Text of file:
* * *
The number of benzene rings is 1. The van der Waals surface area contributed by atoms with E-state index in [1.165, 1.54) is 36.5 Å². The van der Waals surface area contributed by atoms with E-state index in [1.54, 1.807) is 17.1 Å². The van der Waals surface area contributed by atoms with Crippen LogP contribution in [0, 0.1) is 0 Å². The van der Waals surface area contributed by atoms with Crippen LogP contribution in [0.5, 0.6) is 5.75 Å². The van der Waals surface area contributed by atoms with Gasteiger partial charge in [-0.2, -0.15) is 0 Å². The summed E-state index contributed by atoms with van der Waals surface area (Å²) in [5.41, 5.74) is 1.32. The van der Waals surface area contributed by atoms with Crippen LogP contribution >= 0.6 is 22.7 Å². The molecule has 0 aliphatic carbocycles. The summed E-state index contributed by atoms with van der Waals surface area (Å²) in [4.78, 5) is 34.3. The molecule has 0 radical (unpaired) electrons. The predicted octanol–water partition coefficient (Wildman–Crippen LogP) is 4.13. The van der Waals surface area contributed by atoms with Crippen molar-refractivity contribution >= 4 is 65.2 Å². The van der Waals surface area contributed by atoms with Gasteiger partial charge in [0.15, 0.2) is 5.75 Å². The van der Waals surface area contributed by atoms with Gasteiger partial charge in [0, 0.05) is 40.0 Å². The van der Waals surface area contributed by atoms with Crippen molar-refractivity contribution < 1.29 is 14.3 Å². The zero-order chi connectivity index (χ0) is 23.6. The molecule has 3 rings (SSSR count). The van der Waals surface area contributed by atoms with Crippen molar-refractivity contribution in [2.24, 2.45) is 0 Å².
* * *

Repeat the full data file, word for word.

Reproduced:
The number of benzene rings is 1. The van der Waals surface area contributed by atoms with E-state index in [1.165, 1.54) is 36.5 Å². The van der Waals surface area contributed by atoms with E-state index in [1.54, 1.807) is 17.1 Å². The van der Waals surface area contributed by atoms with Crippen LogP contribution in [0, 0.1) is 0 Å². The van der Waals surface area contributed by atoms with Crippen LogP contribution in [0.5, 0.6) is 5.75 Å². The van der Waals surface area contributed by atoms with Gasteiger partial charge in [-0.2, -0.15) is 0 Å². The summed E-state index contributed by atoms with van der Waals surface area (Å²) in [5.41, 5.74) is 1.32. The van der Waals surface area contributed by atoms with Crippen LogP contribution >= 0.6 is 22.7 Å². The molecule has 0 aliphatic carbocycles. The summed E-state index contributed by atoms with van der Waals surface area (Å²) in [4.78, 5) is 34.3. The molecule has 0 radical (unpaired) electrons. The predicted octanol–water partition coefficient (Wildman–Crippen LogP) is 4.13. The van der Waals surface area contributed by atoms with Crippen molar-refractivity contribution >= 4 is 65.2 Å². The van der Waals surface area contributed by atoms with Gasteiger partial charge in [0.15, 0.2) is 5.75 Å². The van der Waals surface area contributed by atoms with Gasteiger partial charge in [0, 0.05) is 40.0 Å². The van der Waals surface area contributed by atoms with Crippen molar-refractivity contribution < 1.29 is 14.3 Å². The zero-order chi connectivity index (χ0) is 23.6. The molecule has 3 rings (SSSR count). The van der Waals surface area contributed by atoms with Crippen molar-refractivity contribution in [2.24, 2.45) is 0 Å².